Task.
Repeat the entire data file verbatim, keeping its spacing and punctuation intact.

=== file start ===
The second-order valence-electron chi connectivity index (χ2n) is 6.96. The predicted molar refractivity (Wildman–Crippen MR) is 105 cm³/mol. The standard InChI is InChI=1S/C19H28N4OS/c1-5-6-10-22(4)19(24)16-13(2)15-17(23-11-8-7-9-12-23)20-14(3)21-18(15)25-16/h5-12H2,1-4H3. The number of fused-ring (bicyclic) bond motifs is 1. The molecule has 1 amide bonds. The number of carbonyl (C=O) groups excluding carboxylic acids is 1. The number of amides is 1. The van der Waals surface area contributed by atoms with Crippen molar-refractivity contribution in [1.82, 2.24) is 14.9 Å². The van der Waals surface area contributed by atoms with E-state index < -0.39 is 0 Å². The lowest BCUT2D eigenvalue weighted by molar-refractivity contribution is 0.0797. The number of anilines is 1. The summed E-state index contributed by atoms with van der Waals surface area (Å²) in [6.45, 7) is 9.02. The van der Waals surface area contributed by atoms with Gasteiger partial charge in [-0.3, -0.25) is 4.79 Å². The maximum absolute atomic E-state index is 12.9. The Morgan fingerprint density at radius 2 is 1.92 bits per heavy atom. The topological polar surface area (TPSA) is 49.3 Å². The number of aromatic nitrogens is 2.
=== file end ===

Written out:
The second-order valence-electron chi connectivity index (χ2n) is 6.96. The predicted molar refractivity (Wildman–Crippen MR) is 105 cm³/mol. The standard InChI is InChI=1S/C19H28N4OS/c1-5-6-10-22(4)19(24)16-13(2)15-17(23-11-8-7-9-12-23)20-14(3)21-18(15)25-16/h5-12H2,1-4H3. The number of fused-ring (bicyclic) bond motifs is 1. The molecule has 1 amide bonds. The number of carbonyl (C=O) groups excluding carboxylic acids is 1. The number of amides is 1. The van der Waals surface area contributed by atoms with Crippen molar-refractivity contribution in [1.82, 2.24) is 14.9 Å². The van der Waals surface area contributed by atoms with E-state index < -0.39 is 0 Å². The lowest BCUT2D eigenvalue weighted by molar-refractivity contribution is 0.0797. The number of anilines is 1. The summed E-state index contributed by atoms with van der Waals surface area (Å²) in [6.45, 7) is 9.02. The van der Waals surface area contributed by atoms with Gasteiger partial charge in [-0.3, -0.25) is 4.79 Å². The maximum absolute atomic E-state index is 12.9. The Morgan fingerprint density at radius 2 is 1.92 bits per heavy atom. The topological polar surface area (TPSA) is 49.3 Å². The number of aromatic nitrogens is 2.